“This isn’t how Asian people do their makeup,” the comment went on. “The problem I have with these looks is that it does not enhance the beauty of Asian features (sic). It instead tries to mimic what works on European eyes and is not flattering.”
Apparently, a previous response from the brand was less than helpful, as the comment helpfully adds: “It would have been nice to see you respond with questions instead of being defensive.”
Pretty civil so far, right?
Then it snowballed
Once Twitter seized the transgression, the torches were lit. A number of other responses by Denona were dug up and screenshot by diligent users to back up accusations of racism. The Instagram beauty gossip account Estee Laundry helpfully chronicles the backlash with a selection of the juiciest comments.
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The majority of complaints seemed to centre around the fact that instead of apologising or asking questions after the “Asian eyeliner” tutorial first got criticised, Denona seemed to double down, insisting she had meant it as inspiration. Her assertion that users “COULD do it if they want to go bolder” seemed to get people’s hackles up. Many comments called her responses “tone-deaf” in response, as she was “missing the point”.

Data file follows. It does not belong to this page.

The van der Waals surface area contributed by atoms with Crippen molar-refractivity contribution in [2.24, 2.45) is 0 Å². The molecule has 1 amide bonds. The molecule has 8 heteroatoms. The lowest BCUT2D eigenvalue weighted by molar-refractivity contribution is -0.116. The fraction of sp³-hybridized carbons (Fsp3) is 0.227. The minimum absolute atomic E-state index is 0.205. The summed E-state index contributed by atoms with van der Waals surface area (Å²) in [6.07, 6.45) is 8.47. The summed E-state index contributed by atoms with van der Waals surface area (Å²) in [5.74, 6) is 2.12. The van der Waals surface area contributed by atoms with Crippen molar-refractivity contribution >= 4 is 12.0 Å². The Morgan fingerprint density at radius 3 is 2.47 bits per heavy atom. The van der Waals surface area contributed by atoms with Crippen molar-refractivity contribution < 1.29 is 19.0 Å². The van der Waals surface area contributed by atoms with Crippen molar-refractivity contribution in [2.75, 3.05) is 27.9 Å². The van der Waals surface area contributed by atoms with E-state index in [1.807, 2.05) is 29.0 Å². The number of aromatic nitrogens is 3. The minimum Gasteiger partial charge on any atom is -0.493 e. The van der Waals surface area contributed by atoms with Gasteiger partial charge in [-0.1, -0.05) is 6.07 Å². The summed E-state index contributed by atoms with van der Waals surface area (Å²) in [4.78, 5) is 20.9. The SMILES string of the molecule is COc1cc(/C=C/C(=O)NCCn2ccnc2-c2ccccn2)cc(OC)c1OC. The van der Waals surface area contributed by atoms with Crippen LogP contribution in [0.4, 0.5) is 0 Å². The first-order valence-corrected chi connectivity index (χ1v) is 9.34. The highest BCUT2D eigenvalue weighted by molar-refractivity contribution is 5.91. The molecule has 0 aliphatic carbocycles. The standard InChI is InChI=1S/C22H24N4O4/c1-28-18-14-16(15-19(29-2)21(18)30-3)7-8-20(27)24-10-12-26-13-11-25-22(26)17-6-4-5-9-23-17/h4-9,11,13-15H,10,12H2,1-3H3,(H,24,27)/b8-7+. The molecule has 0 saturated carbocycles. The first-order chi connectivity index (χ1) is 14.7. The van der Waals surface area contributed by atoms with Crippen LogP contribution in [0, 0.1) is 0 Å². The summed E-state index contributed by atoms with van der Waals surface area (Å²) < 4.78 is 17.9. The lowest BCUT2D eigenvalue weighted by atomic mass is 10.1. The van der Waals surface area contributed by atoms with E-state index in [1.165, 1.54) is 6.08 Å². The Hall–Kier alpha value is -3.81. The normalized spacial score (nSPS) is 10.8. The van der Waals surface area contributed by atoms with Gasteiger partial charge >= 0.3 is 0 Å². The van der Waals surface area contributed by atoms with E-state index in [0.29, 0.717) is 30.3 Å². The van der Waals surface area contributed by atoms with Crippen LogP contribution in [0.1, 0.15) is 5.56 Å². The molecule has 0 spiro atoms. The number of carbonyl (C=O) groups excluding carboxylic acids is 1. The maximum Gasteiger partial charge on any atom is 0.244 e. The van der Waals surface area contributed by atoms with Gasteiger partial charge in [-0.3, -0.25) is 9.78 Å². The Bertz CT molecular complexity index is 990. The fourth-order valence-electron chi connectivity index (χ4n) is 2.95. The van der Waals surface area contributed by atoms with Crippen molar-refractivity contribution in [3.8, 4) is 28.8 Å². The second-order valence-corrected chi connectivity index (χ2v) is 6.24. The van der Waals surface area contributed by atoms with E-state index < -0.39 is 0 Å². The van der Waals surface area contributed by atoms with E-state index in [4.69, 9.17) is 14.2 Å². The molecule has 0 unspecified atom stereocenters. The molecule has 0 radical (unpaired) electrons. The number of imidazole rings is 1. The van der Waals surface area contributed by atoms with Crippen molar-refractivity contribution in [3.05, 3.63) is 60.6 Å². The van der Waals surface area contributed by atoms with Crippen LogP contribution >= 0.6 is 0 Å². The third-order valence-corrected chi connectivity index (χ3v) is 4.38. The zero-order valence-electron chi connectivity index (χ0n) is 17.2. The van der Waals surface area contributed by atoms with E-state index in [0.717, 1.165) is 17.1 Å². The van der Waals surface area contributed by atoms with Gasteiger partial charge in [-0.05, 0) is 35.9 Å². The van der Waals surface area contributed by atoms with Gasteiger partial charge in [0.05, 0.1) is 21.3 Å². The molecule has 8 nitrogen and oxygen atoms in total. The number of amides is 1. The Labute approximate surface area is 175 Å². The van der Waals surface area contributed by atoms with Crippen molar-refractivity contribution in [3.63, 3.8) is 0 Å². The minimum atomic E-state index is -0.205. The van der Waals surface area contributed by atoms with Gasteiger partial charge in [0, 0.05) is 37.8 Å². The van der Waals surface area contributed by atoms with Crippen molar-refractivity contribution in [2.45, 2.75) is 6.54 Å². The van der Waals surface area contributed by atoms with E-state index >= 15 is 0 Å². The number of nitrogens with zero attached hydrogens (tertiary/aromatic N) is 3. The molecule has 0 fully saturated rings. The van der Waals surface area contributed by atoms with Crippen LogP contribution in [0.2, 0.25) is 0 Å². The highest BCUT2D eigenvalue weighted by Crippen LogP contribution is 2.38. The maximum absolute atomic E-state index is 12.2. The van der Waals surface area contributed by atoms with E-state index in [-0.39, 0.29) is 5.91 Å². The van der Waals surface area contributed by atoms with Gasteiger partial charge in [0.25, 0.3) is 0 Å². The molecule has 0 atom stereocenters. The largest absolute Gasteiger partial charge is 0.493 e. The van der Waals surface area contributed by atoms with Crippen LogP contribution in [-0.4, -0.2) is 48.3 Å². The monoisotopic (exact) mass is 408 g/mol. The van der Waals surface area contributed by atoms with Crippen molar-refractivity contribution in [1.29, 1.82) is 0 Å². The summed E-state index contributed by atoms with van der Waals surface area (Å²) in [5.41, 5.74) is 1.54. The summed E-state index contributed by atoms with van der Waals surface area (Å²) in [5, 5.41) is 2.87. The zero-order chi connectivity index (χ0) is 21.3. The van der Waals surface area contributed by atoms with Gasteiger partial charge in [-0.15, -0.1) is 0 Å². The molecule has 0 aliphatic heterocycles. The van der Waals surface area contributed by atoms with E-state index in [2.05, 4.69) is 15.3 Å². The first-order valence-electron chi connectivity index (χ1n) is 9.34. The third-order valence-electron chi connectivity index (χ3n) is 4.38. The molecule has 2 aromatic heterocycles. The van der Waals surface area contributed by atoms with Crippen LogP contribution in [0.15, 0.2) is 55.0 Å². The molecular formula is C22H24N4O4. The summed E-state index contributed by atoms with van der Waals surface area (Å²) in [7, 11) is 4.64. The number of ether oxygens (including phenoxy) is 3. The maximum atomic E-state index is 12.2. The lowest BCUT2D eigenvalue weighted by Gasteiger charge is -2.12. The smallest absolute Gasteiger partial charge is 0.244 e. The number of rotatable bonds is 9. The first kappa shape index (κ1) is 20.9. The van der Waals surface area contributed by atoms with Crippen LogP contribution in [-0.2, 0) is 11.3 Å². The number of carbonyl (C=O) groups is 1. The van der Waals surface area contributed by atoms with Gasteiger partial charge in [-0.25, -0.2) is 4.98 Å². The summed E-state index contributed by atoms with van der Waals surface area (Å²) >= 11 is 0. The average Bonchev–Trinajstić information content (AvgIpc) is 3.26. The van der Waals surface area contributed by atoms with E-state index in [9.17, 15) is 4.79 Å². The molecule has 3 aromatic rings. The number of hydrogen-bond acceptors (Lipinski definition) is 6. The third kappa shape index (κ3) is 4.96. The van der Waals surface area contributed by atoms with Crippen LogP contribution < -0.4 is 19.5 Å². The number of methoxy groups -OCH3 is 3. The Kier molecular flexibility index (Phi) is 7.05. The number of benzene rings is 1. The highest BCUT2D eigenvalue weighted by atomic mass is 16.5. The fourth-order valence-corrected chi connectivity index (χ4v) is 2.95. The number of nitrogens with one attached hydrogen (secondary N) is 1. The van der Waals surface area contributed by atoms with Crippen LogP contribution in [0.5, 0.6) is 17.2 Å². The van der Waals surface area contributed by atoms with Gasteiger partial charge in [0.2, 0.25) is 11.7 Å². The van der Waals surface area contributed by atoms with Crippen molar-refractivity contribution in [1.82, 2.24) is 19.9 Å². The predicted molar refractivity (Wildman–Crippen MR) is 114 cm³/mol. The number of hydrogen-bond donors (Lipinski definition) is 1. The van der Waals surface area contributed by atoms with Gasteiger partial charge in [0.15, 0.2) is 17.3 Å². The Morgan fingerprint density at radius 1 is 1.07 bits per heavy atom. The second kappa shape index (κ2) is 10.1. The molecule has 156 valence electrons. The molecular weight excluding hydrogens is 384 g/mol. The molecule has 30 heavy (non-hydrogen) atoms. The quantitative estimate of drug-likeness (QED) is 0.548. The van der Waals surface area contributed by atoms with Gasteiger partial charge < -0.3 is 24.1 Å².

Other comments added that the model used in Denona’s “Asian eyeliner” tutorial, whom she claimed had a monolid, did not actually. Getting the term wrong angered fans quite a bit.
Monolids, or epicanthic folds, are especially common in people of Asian descent and are a type of eye where the skin of your upper eye covers the skin of your inner eyelid, essentially creating a single fold throughout, as opposed to the “double-lidded” look where both lids are visible.
A helpful analysis by make-up YouTuber Clara’s Makeup Diary explains why Denona’s model doesn’t have a complete monolid, as the fold between lids is visible before make-up application. Additionally, the YouTuber, who is herself of Asian descent, admits she doesn’t like the look either but doesn’t think this incident warrants calling Denona “racist” like some commenters are doing.
Another issue many online denizens had with the look is they didn’t like it, considered it too bold, glam or unwieldy for everyday use, or entirely outdated.
Natasha Denona Beauty responds to ‘Asian eyeliner’ tutorial backlash
On 19 June, Natasha Denona released a statement and apology for the backlash her “Asian eyeliner” tutorial was getting, admitting it “saddened and frustrated [her] to know that the Asian community was offended because of [her] and [her] video” and she felt “truly sorry”.
“At the beginning,” she went on, “I tried to explain that this video came from an artistic point of view. However, over the past few days, I have learned more and more from all your feedback that it could be discriminatory towards the Asian community.”
Denona reiterated the brand’s values of inclusivity and diversity and added that she and her team are committed to upholding them, promising: “From here on, Natasha Denona Beauty and I will be certain to stay educated on topics of racial stereotyping.”
For some, however, this apology didn’t cut it, and the online debate goes on in some corners of the internet.
However, Denona is not without her supporters throughout this ordeal.